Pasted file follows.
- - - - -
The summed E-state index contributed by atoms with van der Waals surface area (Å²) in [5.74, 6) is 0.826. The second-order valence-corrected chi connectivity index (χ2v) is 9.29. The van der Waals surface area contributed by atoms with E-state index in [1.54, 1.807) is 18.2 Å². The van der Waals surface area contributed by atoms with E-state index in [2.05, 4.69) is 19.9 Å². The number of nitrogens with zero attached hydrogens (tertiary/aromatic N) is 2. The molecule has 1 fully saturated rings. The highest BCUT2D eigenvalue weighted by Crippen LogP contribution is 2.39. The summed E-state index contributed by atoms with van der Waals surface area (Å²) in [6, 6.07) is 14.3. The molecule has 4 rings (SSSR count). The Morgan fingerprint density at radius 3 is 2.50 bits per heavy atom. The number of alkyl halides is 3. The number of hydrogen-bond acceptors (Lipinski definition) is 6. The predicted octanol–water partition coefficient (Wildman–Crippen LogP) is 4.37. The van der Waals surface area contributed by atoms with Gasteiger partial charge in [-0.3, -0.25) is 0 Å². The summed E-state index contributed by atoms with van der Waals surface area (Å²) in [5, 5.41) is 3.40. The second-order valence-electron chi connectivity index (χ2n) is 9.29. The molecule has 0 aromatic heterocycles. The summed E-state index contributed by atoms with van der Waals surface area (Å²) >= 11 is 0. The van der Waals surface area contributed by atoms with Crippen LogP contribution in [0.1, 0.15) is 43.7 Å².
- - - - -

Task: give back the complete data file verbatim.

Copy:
The summed E-state index contributed by atoms with van der Waals surface area (Å²) in [5.74, 6) is 0.826. The second-order valence-corrected chi connectivity index (χ2v) is 9.29. The van der Waals surface area contributed by atoms with E-state index in [1.54, 1.807) is 18.2 Å². The van der Waals surface area contributed by atoms with E-state index in [2.05, 4.69) is 19.9 Å². The number of nitrogens with zero attached hydrogens (tertiary/aromatic N) is 2. The molecule has 1 fully saturated rings. The highest BCUT2D eigenvalue weighted by Crippen LogP contribution is 2.39. The summed E-state index contributed by atoms with van der Waals surface area (Å²) in [6, 6.07) is 14.3. The molecule has 4 rings (SSSR count). The Morgan fingerprint density at radius 3 is 2.50 bits per heavy atom. The number of alkyl halides is 3. The number of hydrogen-bond acceptors (Lipinski definition) is 6. The predicted octanol–water partition coefficient (Wildman–Crippen LogP) is 4.37. The van der Waals surface area contributed by atoms with Gasteiger partial charge in [-0.3, -0.25) is 0 Å². The summed E-state index contributed by atoms with van der Waals surface area (Å²) in [5, 5.41) is 3.40. The second-order valence-electron chi connectivity index (χ2n) is 9.29. The molecule has 0 aromatic heterocycles. The summed E-state index contributed by atoms with van der Waals surface area (Å²) >= 11 is 0. The van der Waals surface area contributed by atoms with Crippen LogP contribution in [0.1, 0.15) is 43.7 Å².